Monday, August 25th, 2008 :: Day 1: Looking Forward

Michelle Obama did some of the work of repairing the party’s fissures last night. Her speech was a corrective against Democratic infighting and a strike against further Republican charges of elitism.

Hillary Clinton’s race-baiting advisor Mark Penn established the Obama-as-scary-foreigner scenario early in the primaries. So tonight’s speeches—beginning with a speech by Obama’s sister, Maya Soetoro-Ng, running through Ted Kennedy’s surprise appearance and Missouri Senator Claire McCaskill’s introduction of Michelle’s brother, Craig Robinson—repeated theme words like “American story” and “American dream”.

There are probably still Hillary voters or undecided women who finished watching her speech—and Sasha Obama’s scene-stealing mic moments during the crowd-pleasing family teleconference—with hardened hearts.

But the Obamas do not want to let this nomination victory be about bitterness and looking backward. Michelle shouted out Hillary and the anniversary of women’s suffrage. She evoked MLK and the March of Washington. Both were, in this context, American stories, American victories.

What was most notable was Michelle’s tone. There was no trace of stridency, a punditocracy caricature. Instead, she was by turns, soothing, soaring, and full of gratitude.

And when Michelle drove it home, with what my son’s teacher calls “little moments”—the meaning of a parent’s goodnight kiss, the portrait of Barack Obama driving their new baby home with supreme caution—she left many in the hall in tears, including, let’s not front, many grown men. Forget all those TV shots of weeping women.

The girls came unscripted—Malia wiping her tears away with a big hand, Sasha holding the mic like a grudge. They became unwitting icons: they may be to the hip-hop generation the equivalent of what Caroline and John Kennedy were to the boomers.

This afternoon, the future was alive at the Congressional Black Caucus’ Young Leaders forum. The panel had its star appeal. Kerry Washington and Will.I.Am both gave generational conversion stories that would be echoed in the closing lines of Michelle’s speech—stories in which they “decided to stop doubting and to start dreaming.”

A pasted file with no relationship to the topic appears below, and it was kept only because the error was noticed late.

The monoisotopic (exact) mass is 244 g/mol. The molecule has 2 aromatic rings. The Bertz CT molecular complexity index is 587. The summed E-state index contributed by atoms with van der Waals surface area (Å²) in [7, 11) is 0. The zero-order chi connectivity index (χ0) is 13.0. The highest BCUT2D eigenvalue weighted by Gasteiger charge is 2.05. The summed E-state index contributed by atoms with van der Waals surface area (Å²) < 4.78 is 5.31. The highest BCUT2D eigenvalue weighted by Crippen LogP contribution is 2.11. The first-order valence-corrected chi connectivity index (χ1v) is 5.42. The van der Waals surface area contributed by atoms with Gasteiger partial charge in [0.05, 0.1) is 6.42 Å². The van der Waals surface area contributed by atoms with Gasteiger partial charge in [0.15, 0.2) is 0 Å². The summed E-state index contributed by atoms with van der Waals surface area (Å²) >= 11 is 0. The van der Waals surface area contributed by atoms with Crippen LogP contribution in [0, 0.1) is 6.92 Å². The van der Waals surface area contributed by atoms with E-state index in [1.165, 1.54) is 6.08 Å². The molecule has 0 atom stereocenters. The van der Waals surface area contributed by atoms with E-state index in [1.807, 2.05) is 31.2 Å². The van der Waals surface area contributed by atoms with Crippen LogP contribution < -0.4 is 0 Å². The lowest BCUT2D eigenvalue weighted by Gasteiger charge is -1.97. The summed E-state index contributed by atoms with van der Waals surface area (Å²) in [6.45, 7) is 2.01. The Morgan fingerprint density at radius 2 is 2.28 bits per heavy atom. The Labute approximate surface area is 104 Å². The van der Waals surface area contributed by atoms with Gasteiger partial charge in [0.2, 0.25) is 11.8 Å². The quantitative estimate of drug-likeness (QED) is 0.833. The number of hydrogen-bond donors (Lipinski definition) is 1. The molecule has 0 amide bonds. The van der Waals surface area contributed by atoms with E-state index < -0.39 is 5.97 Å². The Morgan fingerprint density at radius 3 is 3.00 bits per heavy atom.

Washington, as moderator, also introduced a number of new young leaders: 29-year old Georgia assemblywoman Alisha Thomas Morgan; 29-year old Tallahassee city commissioner Andrew Gillum; hip-hop activist and pastor Reverend Tony Lee; and businessman and motivational speaker Ephren Taylor.

But the 24-year old Bakari Sellers, elected 2 years ago to the South Carolina House of Representatives, closed it down with a speech that seemed to capture the spirit of the moment—a sense, especially among young African American Democrats, that now is the time, that Barack Obama has finally legitimized the value and potency of youth.

He recalled his father’s story of the 1968 Orangeburg Massacre, the deadly university shooting at South Carolina State that predated Kent State. “The South Carolina motto is ‘Dum Spiro Spero’, ‘While I breathe, I hope’,” he said, linking it to an Obama quote. “In the unlikely story that is America, there has never been anything false about hope.”

Sellers drew Obama-esque images, linking the laid-off postindustrial worker in San Francisco to the rural teacher in Marlboro, South Carolina, to the accountant in New Orleans who has turned carpenter because no one else will rebuild.

“There are those who will say that we are too young, too inexperienced, and too idealistic. They’ll tell us that it’s too hard. They’ll tell us that you can’t make people care. They’ll tell us that one day when we’re older we may understand,” he said. “But we know better and America knows better.”

Just check Sasha Obama. When her dad asked her what she thought of her mother’s speech, she answered, “I think she did good”. She didn’t stutter. Her little voice seemed rich with pride, but also a little bit of insouciance, even a little bit of sass, as if to say just give me a little bit and then you can ask me what mommy thinks of my speech.

Perhaps this election might simply be about making it good to be young again.

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